Neutrality is Ignorance giving itself a pat on the back

I grew up in a very rural location on large farms in outback Australia. My parents are under-educated, poor, and completely ignorant of current events. Both of them lack the critical thinking it takes to examine the media that is presented to them, often taking things at face value and being misled. This was passed onto me as a child and I grew up isolated and ignorant, in more ways than just my ignorance of current events. I believed in Santa Claus much longer than other children and didn’t know what puberty or periods were until I was almost upon it, and this perceived immaturity led to much embarrassment at school when exposed to my worldlier peers.

My schooling itself wasn’t brilliant, and classrooms and teachers were shared between at least 2 or 3 different grades at once. Teachers were stretched thin trying to teach grades 4, 5, and 6 all at once in the same room, and I confess I feel I didn’t learn much of anything. I didn’t even have sex education until I was in high school. We moved a lot, I changed schools a lot, and there were huge gaps in my education.

My ignorance spanned until I was in my early 20’s, long after I could blame it on a pisspoor rural education. I had no idea about current events, politics, social justice. I was ignorant, and made ignorant choices when faced with government elections. I didn’t know what I was doing and educating myself seemed like a huge insurmountable task.


I can’t remember when or why I started to be more socially conscious, but somewhere along the line I started to pick up current events, and slowly but surely I began to get educated. The more educated I got, the more interested I was in learning more. I was ashamed of being ignorant in the past, and I didn’t want to remain that way. I started to fight back against social injustices I faced, and started to speak out against the social injustices others faced. It wasn’t good enough anymore for me to be ignorant, and I wanted to do my bit to spread education to the people around me by hitting that share button and by speaking up in a gathering.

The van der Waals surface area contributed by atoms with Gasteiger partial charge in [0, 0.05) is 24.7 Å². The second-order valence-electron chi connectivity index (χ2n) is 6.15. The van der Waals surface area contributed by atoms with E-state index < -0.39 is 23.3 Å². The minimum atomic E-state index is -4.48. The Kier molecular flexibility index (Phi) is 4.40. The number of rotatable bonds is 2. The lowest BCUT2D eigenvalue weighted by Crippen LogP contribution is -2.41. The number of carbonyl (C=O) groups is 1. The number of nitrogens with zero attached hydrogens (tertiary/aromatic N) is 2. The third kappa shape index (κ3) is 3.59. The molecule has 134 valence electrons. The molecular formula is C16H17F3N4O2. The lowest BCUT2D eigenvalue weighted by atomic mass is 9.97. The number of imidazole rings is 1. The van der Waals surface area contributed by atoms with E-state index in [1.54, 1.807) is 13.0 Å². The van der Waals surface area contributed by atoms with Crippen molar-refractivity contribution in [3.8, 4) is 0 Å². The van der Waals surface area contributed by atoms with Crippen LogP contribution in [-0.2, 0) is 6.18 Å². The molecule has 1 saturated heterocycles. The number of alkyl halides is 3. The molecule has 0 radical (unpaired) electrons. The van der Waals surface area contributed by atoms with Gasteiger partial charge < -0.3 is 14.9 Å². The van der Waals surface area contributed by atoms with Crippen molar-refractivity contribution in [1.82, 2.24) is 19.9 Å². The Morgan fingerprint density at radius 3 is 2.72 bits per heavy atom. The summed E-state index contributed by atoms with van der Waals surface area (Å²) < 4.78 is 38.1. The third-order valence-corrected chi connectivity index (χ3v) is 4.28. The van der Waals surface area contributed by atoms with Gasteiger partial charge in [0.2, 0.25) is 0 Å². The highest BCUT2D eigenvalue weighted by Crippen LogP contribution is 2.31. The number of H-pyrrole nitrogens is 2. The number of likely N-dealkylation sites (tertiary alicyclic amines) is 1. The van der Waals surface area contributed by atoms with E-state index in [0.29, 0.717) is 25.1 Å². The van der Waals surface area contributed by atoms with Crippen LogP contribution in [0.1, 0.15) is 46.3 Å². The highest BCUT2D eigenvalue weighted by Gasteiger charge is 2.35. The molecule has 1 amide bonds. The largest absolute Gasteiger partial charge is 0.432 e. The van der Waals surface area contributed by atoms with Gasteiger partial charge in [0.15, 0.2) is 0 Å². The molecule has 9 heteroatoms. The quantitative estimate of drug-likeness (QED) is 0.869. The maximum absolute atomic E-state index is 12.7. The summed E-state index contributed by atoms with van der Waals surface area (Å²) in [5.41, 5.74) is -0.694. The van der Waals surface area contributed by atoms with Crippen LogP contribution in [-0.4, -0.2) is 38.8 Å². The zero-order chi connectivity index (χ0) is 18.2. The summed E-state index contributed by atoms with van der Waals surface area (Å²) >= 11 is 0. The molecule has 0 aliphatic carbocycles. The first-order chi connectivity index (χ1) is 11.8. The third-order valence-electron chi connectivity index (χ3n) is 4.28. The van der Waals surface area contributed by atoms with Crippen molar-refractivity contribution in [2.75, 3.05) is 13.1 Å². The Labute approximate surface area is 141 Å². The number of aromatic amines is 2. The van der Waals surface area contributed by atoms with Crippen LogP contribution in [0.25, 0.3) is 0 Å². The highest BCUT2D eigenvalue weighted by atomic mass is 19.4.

I used to smoke, so I’d spend a portion of my day outside on the verandah smoking, and listening to the banter of my family inside. One day I overheard my husband and housemate talking about a game they had been playing, and one of them began to say the word “prostitute” and without a pause they stopped and corrected themselves with “sex worker”. Not long before that my husband came home from work in a bad mood because one of his workmates had tried to show him a meme image of a fat person wearing leggings. My husband had asked what was so funny about it, to the confusion of his workmate, and they had a brief discussion where my husband let his colleague know that he wouldn’t entertain fat hating rhetoric or jokes in his presence.

It was these two incidences that made me realise that by talking, and sharing, and having these conversations, it was wriggling its way into the minds of the people around me. I felt sometimes like talking about these things alienated me, but I realised that just because people weren’t “liking” or commenting on my posts didn’t mean they weren’t reading and learning and changing.

My father and I are now mostly estranged, but my mother lives with us. She is still ignorant, and declares she doesn’t want to know anything about current affairs or social injustice. She says she doesn’t need that negativity in her life. My mum has had a hard life, and my father abused her mightily, and I can understand why she puts up these walls to protect herself, but also I can’t help but feel disappointed in her unwillingness to remove her blinkers.

I am only one person, but I refuse to turn my back. I refuse to avert my eyes. I refuse to put my head in the sand. It can be uncomfortable, it can be confronting, but I have to turn and look at social injustice in the eye, because for many people in this world they do not have the luxury to turn away. So I look, and I learn, and I encourage the people around me to turn their faces towards the injustice, and I encourage them to use their privilege to boost the voices of others.

Man, we just have to do this. What good is our privilege and loud voices if we don’t use them to make change and do some fucking good in this world? We cannot choose silence.



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